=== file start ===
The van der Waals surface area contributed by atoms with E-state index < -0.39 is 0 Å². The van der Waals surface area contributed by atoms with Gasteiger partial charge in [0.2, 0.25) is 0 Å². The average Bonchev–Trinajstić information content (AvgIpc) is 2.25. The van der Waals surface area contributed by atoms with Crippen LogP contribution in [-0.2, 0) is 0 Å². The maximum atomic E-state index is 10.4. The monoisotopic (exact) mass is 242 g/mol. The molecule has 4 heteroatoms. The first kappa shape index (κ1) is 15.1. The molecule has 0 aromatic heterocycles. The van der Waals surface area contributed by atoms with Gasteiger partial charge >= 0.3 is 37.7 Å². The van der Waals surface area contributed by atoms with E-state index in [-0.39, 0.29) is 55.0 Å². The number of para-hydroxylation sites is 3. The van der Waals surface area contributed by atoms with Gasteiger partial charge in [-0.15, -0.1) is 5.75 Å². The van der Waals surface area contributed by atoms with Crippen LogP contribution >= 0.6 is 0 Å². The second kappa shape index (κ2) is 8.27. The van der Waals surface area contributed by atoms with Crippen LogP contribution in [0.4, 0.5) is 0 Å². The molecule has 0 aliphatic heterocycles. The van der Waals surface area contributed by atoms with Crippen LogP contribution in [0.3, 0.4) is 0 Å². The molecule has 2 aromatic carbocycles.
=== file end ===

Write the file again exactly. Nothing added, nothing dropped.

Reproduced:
The van der Waals surface area contributed by atoms with E-state index < -0.39 is 0 Å². The van der Waals surface area contributed by atoms with Gasteiger partial charge in [0.2, 0.25) is 0 Å². The average Bonchev–Trinajstić information content (AvgIpc) is 2.25. The van der Waals surface area contributed by atoms with Crippen LogP contribution in [-0.2, 0) is 0 Å². The maximum atomic E-state index is 10.4. The monoisotopic (exact) mass is 242 g/mol. The molecule has 4 heteroatoms. The first kappa shape index (κ1) is 15.1. The molecule has 0 aromatic heterocycles. The van der Waals surface area contributed by atoms with Gasteiger partial charge >= 0.3 is 37.7 Å². The van der Waals surface area contributed by atoms with E-state index in [-0.39, 0.29) is 55.0 Å². The number of para-hydroxylation sites is 3. The van der Waals surface area contributed by atoms with Gasteiger partial charge in [-0.15, -0.1) is 5.75 Å². The van der Waals surface area contributed by atoms with Crippen LogP contribution >= 0.6 is 0 Å². The second kappa shape index (κ2) is 8.27. The van der Waals surface area contributed by atoms with Crippen LogP contribution in [0.4, 0.5) is 0 Å². The molecule has 0 aliphatic heterocycles. The van der Waals surface area contributed by atoms with Crippen LogP contribution in [0.3, 0.4) is 0 Å². The molecule has 2 aromatic carbocycles.